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Tuesday, December 28, 2004

New Zealand - Day 9

Tuesday, Dec. 28 – Greymouth to Christchurch

As in most of the places we stayed at during this trip, the Alpine Rose motel had huge, soft beds that entice you to stay in them even when you know it’s time to get up. Thus, when the alarm clock went at 8am, I just turned it off and continued to sleep. By the time we left Greymouth it was checkout time, 10am. One other thing about the motel rooms in New Zealand: they all have two taps in the sinks! That means that unless you want freezing cold water or scalding hot water, you need to plug the sink and fill it up with water from both taps before you can use warm water. How British, and how so very silly.

From Greymouth to Christchurch there are about 250 kilometres. The weather was not so good today: overcast skies, but no rain.

Our first stop on the way was Lake Brunner. There’s a small village there, by the lake, but it seemed mostly deserted (T. asked: where do these people buy their groceries?). Almost every car that went by us around this area was towing behind it a boat; apparently Lake Brunner is where you go if boating is your thing. We saw two small girls paddling in their own kayak-like boat in the lake.

From Lake Brunner we headed to the mountains of Arthur’s Pass National Park. The two tallest mountains there are Mt. Rolleston (2.3km) and Mt. Nurchison (2.4km). These are the “New Zealand Alps” and every couple of miles there is signpost to a ski field or resort. This being summer, only the top of the mountains were capped with snow.

Out next stop was Otira, basically about 10 small houses in the middle of the mountain range. We bought some drinks there in a bar/saloon/restaurant/hotel that looked as if it was built in the 19th century and has not been renovated or redecorated since. The bar room had a musty smell to it and the jukebox machine was ancient, an antique. Outside, we saw three girls that looked as if they were gypsies; they were perhaps 7- or 8-year-olds but one of them had bright blue lipstick on. I asked if they could pose for a picture, and they agreed.

A few kilometres up the road is Arthur’s Pass village, a quaint little holiday retreat. We had coffee and met a busload of Japanese tourists who were having lunch at the restaurant. At first, T. thought they were Chinese (as we see many Chinese-speaking tourists here), but after she saw they were seated so quietly and politely at the tables, she realized they must be Japanese. We met them later on down the road, taking pictures of the mountains and we exchanged a few words in Japanese.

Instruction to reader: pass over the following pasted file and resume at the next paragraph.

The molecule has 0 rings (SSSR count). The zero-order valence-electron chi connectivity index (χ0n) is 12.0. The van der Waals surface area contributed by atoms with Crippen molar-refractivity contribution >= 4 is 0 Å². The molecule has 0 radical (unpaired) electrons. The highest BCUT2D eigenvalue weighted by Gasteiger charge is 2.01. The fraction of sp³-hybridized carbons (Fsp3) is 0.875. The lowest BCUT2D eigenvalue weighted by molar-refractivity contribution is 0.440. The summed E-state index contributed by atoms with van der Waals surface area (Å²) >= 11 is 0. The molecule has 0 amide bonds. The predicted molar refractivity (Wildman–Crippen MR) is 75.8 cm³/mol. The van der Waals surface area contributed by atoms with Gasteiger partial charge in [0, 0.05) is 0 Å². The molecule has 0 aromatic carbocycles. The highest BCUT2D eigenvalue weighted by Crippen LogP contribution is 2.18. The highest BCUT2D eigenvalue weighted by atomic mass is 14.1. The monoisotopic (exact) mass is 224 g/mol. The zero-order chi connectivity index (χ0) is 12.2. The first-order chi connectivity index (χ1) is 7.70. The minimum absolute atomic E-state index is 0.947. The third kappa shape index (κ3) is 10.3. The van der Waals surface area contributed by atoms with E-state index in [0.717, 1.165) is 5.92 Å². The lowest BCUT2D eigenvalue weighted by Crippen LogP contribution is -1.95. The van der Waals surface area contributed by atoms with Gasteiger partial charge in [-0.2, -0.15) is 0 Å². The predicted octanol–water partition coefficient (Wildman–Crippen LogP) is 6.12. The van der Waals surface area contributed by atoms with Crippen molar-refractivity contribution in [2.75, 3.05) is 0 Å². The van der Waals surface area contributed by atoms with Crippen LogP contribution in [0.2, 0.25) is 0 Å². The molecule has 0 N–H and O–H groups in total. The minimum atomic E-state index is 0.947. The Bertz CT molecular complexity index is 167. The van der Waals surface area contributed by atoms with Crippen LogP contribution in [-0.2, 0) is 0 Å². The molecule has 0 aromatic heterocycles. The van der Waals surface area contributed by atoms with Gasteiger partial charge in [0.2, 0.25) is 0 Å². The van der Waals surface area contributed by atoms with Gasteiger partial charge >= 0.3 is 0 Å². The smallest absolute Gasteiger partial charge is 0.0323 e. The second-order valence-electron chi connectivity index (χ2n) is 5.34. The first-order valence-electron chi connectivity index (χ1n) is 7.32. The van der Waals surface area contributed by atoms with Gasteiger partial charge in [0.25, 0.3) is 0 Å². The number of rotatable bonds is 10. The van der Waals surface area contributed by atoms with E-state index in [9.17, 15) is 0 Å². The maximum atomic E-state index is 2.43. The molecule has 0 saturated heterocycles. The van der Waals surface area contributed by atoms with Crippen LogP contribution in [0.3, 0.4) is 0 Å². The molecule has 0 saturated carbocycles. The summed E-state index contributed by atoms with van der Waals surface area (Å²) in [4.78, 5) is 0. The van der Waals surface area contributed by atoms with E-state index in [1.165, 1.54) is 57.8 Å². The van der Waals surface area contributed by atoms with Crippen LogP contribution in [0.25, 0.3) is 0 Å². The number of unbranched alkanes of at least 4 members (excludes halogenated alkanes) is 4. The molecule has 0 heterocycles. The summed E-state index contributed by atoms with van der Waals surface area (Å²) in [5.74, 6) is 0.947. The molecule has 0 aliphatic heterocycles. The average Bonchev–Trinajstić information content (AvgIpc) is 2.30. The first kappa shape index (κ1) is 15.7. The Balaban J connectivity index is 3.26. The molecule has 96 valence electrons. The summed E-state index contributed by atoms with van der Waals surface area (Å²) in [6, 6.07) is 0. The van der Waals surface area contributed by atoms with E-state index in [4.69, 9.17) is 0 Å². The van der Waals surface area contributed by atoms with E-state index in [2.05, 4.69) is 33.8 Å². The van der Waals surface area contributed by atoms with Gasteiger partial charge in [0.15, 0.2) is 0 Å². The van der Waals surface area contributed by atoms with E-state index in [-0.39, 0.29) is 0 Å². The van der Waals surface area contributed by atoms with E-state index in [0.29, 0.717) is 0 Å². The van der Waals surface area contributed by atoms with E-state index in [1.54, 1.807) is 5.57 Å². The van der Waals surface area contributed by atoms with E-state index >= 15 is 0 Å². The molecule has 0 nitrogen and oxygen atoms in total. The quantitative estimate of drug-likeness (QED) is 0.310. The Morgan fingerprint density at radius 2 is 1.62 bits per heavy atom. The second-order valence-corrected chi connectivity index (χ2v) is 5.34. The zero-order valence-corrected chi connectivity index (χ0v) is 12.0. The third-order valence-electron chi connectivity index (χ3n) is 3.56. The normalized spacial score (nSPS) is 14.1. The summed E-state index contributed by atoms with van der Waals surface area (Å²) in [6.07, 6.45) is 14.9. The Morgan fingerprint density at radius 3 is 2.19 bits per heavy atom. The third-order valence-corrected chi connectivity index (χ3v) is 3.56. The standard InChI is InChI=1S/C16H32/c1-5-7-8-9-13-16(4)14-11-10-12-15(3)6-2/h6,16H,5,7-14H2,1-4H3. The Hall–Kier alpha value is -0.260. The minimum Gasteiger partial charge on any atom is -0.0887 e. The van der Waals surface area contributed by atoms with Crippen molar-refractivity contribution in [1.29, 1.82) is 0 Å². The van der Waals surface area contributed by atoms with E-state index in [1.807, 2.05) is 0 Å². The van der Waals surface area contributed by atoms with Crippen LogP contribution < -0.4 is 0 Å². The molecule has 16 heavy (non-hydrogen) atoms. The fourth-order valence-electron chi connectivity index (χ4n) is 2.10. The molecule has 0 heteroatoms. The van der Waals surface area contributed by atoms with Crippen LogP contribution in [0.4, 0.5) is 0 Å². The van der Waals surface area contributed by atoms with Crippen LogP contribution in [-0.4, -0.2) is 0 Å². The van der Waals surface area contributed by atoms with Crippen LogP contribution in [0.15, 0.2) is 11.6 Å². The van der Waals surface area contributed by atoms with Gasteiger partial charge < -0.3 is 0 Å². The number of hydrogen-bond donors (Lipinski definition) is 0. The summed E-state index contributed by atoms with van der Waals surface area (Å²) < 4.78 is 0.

From Arthur’s Pass we drove straight on to Christchurch. The road was much more populated that the roads we took in the past few days, but still very light traffic. Speed limit here is 100km/h and there are many one-way bridges along the way that make you stop and let incoming traffic go through first (or vice versa). However, there are so few cars on the road that you hardly even need to stop.

We reached Christchurch around 3pm. This is the 2nd largest city in New Zealand (population: about 330,000). Our hotel, Latimer, is not far from the city centre. After checking in we went for a walk around the city and had a late lunch at a vegetarian restaurant run by some Indian-guru-following, meditation-aficionados, sari-clad girls (but very polite and cheerful). The food was good. At first, we tried across the street at some vegetarian Indian restaurant, run by Hari Krishna people, but it was closed for some private function. It was a startling sight: about 40-50 people, all dressed in Hari Krishna clothes, complete with the face painting stuff. We looked like a sore thumb in there with our plain clothes.

After eating, we took a stroll around Cathedral Square, the heart of the city. As the name suggests, there is a huge cathedral that goes by the name – you guessed it – Christ Church Cathedral. From there we walked down to the Avon River; the streets have many English-looking Victorian buildings and if you ignore the big-city signs, the city is distinctly European-looking.

Then it started to rain, so we went back to the hotel and took the car for the rest of our explorations of the city. We saw more historic buildings and had a quick look at the Botanic Gardens.

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